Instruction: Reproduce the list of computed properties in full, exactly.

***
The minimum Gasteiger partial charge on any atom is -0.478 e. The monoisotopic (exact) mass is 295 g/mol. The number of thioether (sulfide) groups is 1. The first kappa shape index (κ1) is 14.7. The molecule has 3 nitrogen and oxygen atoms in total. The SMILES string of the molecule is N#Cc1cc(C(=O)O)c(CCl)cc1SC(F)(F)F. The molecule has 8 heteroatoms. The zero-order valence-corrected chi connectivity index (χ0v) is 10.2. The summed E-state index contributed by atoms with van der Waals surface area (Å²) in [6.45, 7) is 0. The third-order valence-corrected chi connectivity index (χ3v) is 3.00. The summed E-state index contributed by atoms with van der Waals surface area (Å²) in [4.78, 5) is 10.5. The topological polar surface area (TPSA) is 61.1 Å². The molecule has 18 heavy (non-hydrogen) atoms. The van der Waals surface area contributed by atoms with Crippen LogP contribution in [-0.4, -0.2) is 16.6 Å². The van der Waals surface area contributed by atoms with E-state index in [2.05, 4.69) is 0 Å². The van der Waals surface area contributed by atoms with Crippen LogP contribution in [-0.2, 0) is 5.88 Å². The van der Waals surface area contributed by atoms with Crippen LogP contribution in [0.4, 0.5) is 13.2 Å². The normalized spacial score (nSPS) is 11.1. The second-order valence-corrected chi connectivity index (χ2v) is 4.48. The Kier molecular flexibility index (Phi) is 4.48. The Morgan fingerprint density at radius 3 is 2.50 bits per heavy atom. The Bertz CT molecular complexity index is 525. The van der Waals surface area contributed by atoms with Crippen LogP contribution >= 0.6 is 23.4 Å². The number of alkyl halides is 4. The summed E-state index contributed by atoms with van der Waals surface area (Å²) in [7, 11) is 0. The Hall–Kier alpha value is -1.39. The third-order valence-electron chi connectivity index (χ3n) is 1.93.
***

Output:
The minimum Gasteiger partial charge on any atom is -0.478 e. The monoisotopic (exact) mass is 295 g/mol. The number of thioether (sulfide) groups is 1. The first kappa shape index (κ1) is 14.7. The molecule has 3 nitrogen and oxygen atoms in total. The SMILES string of the molecule is N#Cc1cc(C(=O)O)c(CCl)cc1SC(F)(F)F. The molecule has 8 heteroatoms. The zero-order valence-corrected chi connectivity index (χ0v) is 10.2. The summed E-state index contributed by atoms with van der Waals surface area (Å²) in [6.45, 7) is 0. The third-order valence-corrected chi connectivity index (χ3v) is 3.00. The summed E-state index contributed by atoms with van der Waals surface area (Å²) in [4.78, 5) is 10.5. The topological polar surface area (TPSA) is 61.1 Å². The molecule has 18 heavy (non-hydrogen) atoms. The van der Waals surface area contributed by atoms with Crippen LogP contribution in [-0.4, -0.2) is 16.6 Å². The van der Waals surface area contributed by atoms with E-state index in [2.05, 4.69) is 0 Å². The van der Waals surface area contributed by atoms with Crippen LogP contribution in [-0.2, 0) is 5.88 Å². The van der Waals surface area contributed by atoms with Crippen LogP contribution in [0.4, 0.5) is 13.2 Å². The normalized spacial score (nSPS) is 11.1. The second-order valence-corrected chi connectivity index (χ2v) is 4.48. The Kier molecular flexibility index (Phi) is 4.48. The Morgan fingerprint density at radius 3 is 2.50 bits per heavy atom. The Bertz CT molecular complexity index is 525. The van der Waals surface area contributed by atoms with Crippen LogP contribution >= 0.6 is 23.4 Å². The number of alkyl halides is 4. The summed E-state index contributed by atoms with van der Waals surface area (Å²) in [7, 11) is 0. The Hall–Kier alpha value is -1.39. The third-order valence-electron chi connectivity index (χ3n) is 1.93.